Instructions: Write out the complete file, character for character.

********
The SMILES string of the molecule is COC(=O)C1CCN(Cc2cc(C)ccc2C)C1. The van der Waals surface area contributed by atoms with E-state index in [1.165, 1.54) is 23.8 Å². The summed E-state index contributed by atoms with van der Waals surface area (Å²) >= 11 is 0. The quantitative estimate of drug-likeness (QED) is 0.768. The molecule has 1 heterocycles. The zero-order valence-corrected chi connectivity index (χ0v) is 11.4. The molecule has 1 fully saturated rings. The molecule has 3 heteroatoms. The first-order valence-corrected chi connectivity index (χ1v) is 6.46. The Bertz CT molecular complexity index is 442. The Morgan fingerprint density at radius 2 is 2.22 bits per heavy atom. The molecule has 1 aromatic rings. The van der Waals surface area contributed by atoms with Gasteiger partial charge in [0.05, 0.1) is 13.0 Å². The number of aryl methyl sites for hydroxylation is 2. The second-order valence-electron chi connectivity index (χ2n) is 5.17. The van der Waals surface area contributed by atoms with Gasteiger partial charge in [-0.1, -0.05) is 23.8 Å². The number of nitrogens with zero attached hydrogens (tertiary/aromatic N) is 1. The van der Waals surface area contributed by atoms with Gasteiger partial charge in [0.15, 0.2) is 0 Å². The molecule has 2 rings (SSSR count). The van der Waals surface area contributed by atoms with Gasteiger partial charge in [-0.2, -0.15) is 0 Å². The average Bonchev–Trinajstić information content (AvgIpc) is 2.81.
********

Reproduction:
The SMILES string of the molecule is COC(=O)C1CCN(Cc2cc(C)ccc2C)C1. The van der Waals surface area contributed by atoms with E-state index in [1.165, 1.54) is 23.8 Å². The summed E-state index contributed by atoms with van der Waals surface area (Å²) >= 11 is 0. The quantitative estimate of drug-likeness (QED) is 0.768. The molecule has 1 heterocycles. The zero-order valence-corrected chi connectivity index (χ0v) is 11.4. The molecule has 1 fully saturated rings. The molecule has 3 heteroatoms. The first-order valence-corrected chi connectivity index (χ1v) is 6.46. The Bertz CT molecular complexity index is 442. The Morgan fingerprint density at radius 2 is 2.22 bits per heavy atom. The molecule has 1 aromatic rings. The van der Waals surface area contributed by atoms with Gasteiger partial charge in [0.05, 0.1) is 13.0 Å². The number of aryl methyl sites for hydroxylation is 2. The second-order valence-electron chi connectivity index (χ2n) is 5.17. The van der Waals surface area contributed by atoms with Gasteiger partial charge in [-0.1, -0.05) is 23.8 Å². The number of nitrogens with zero attached hydrogens (tertiary/aromatic N) is 1. The van der Waals surface area contributed by atoms with Gasteiger partial charge in [0.15, 0.2) is 0 Å². The molecule has 2 rings (SSSR count). The van der Waals surface area contributed by atoms with Gasteiger partial charge in [-0.2, -0.15) is 0 Å². The average Bonchev–Trinajstić information content (AvgIpc) is 2.81.